Speed/mode button: press this button when you want to disable the “auto” mode and manually select the fan speed yourself. The speed/mode button corresponds with the speed and mode indicator lights.
LED indicator lights let you know which settings you have selected, i.e.”auto” and “sleep” modes. The fan speeds are: 1, 2 3, and “turbo”. The higher the number, the more air circulation (with “turbo” moving the most air).
AQ sensor: the section on the control panel labelled “AQ sensor” is where the air is assessed for quality.
Air quality indicator lights: next to the “AQ sensor” is the air quality sensor indicator. This will be lit with a green, orange or red light depending on the air quality (green = good, orange = medium, red = bad).
Replace filter light: this light will turn on when it’s time to replace the true-HEPA filter. This should be approximately every 12 months, but if your air is generally in the “bad” zone, you may need to replace it more often.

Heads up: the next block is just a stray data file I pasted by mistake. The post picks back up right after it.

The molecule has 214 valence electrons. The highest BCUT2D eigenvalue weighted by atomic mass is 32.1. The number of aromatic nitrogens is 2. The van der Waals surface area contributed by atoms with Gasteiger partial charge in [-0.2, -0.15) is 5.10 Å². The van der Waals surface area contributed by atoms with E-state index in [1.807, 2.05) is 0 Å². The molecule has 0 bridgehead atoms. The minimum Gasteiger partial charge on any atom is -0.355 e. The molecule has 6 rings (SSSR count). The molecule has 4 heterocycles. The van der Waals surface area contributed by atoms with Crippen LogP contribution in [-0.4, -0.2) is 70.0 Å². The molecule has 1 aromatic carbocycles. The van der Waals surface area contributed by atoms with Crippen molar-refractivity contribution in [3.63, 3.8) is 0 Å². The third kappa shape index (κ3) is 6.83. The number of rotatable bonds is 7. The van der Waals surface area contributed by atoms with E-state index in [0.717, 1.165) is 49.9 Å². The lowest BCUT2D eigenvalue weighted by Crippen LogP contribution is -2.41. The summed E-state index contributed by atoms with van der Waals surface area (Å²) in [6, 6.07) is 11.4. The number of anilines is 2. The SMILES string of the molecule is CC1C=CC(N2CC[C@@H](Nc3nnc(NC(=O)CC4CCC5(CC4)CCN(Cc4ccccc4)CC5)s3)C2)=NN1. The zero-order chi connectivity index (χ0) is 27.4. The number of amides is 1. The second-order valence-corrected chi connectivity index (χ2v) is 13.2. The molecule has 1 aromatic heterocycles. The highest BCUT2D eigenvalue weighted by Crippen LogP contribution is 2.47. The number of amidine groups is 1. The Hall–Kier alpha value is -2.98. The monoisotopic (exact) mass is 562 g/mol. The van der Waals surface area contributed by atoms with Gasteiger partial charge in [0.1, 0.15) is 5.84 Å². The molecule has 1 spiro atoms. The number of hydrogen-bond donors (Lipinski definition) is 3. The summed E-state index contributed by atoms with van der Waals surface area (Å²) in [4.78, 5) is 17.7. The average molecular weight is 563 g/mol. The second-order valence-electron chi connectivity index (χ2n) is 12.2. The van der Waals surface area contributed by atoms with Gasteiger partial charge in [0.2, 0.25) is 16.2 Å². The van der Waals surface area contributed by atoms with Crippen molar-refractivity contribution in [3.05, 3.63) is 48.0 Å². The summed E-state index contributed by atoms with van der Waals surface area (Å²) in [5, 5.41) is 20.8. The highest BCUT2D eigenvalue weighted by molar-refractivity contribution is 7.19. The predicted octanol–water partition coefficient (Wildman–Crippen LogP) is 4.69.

PlasmaWave light: the PlasmaWave light below the control panel will be illuminated when PlasmaWave is turned on. You do have the option to turn the PlasmaWave off. You can do this by holding down the on/off button until the PlasmaWave light turns off.
|3-stage filtration using a carbon pre-filter, true-HEPA filter and PlasmaWave technology|
|Energy usage||between 6 and 90 watts depending on fan speed. (level 1 uses 6 watts, “turbo” uses 90 watts)|
|Noise level||level 1 is very, very quiet. Levels 2 and 3 are quiet, and “turbo” is audible and too loud for most people to tolerate during quiet time or when trying to sleep.|